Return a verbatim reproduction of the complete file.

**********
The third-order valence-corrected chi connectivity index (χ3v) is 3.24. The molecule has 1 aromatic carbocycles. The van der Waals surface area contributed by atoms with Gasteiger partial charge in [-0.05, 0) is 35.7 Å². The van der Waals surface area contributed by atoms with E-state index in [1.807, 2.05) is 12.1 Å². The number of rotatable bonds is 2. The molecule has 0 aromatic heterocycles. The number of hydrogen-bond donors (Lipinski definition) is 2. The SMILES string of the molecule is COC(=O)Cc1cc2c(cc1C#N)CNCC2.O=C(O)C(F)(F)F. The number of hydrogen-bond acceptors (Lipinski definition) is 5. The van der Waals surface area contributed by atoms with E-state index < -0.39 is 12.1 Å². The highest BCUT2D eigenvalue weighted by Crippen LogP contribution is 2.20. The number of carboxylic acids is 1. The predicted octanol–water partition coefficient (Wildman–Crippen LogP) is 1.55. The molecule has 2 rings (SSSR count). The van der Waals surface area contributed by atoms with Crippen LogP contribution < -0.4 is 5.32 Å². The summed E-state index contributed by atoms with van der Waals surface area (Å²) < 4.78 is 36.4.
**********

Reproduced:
The third-order valence-corrected chi connectivity index (χ3v) is 3.24. The molecule has 1 aromatic carbocycles. The van der Waals surface area contributed by atoms with Gasteiger partial charge in [-0.05, 0) is 35.7 Å². The van der Waals surface area contributed by atoms with E-state index in [1.807, 2.05) is 12.1 Å². The number of rotatable bonds is 2. The molecule has 0 aromatic heterocycles. The number of hydrogen-bond donors (Lipinski definition) is 2. The SMILES string of the molecule is COC(=O)Cc1cc2c(cc1C#N)CNCC2.O=C(O)C(F)(F)F. The number of hydrogen-bond acceptors (Lipinski definition) is 5. The van der Waals surface area contributed by atoms with E-state index < -0.39 is 12.1 Å². The highest BCUT2D eigenvalue weighted by Crippen LogP contribution is 2.20. The number of carboxylic acids is 1. The predicted octanol–water partition coefficient (Wildman–Crippen LogP) is 1.55. The molecule has 2 rings (SSSR count). The van der Waals surface area contributed by atoms with Crippen LogP contribution < -0.4 is 5.32 Å². The summed E-state index contributed by atoms with van der Waals surface area (Å²) < 4.78 is 36.4.